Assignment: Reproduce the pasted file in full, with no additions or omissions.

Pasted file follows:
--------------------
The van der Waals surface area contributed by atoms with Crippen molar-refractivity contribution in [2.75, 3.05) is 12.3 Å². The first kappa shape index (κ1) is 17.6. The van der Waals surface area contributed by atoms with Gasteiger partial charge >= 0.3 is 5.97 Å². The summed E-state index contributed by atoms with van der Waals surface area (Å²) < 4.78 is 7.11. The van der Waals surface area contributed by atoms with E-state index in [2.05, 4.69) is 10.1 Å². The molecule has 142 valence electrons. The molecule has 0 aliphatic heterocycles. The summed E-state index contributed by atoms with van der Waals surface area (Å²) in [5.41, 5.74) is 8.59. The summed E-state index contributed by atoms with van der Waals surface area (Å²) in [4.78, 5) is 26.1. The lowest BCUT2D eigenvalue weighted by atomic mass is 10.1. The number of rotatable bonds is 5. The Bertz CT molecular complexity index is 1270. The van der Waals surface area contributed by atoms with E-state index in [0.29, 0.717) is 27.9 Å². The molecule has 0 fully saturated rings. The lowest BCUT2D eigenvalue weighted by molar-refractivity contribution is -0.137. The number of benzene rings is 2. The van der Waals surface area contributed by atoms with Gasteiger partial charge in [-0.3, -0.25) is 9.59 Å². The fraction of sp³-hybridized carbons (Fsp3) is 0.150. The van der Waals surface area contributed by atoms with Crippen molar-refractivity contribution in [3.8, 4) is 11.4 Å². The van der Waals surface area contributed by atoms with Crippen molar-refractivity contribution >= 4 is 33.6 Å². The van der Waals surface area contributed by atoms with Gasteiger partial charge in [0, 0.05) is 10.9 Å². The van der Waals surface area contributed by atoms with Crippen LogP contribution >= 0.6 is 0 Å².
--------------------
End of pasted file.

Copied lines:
The van der Waals surface area contributed by atoms with Crippen molar-refractivity contribution in [2.75, 3.05) is 12.3 Å². The first kappa shape index (κ1) is 17.6. The van der Waals surface area contributed by atoms with Gasteiger partial charge >= 0.3 is 5.97 Å². The summed E-state index contributed by atoms with van der Waals surface area (Å²) < 4.78 is 7.11. The van der Waals surface area contributed by atoms with E-state index in [2.05, 4.69) is 10.1 Å². The molecule has 142 valence electrons. The molecule has 0 aliphatic heterocycles. The summed E-state index contributed by atoms with van der Waals surface area (Å²) in [5.41, 5.74) is 8.59. The summed E-state index contributed by atoms with van der Waals surface area (Å²) in [4.78, 5) is 26.1. The lowest BCUT2D eigenvalue weighted by atomic mass is 10.1. The number of rotatable bonds is 5. The Bertz CT molecular complexity index is 1270. The van der Waals surface area contributed by atoms with E-state index in [0.29, 0.717) is 27.9 Å². The molecule has 0 fully saturated rings. The lowest BCUT2D eigenvalue weighted by molar-refractivity contribution is -0.137. The number of benzene rings is 2. The van der Waals surface area contributed by atoms with Gasteiger partial charge in [-0.3, -0.25) is 9.59 Å². The fraction of sp³-hybridized carbons (Fsp3) is 0.150. The van der Waals surface area contributed by atoms with Crippen molar-refractivity contribution in [3.8, 4) is 11.4 Å². The van der Waals surface area contributed by atoms with Crippen molar-refractivity contribution >= 4 is 33.6 Å². The van der Waals surface area contributed by atoms with Gasteiger partial charge in [0, 0.05) is 10.9 Å². The van der Waals surface area contributed by atoms with Crippen LogP contribution >= 0.6 is 0 Å².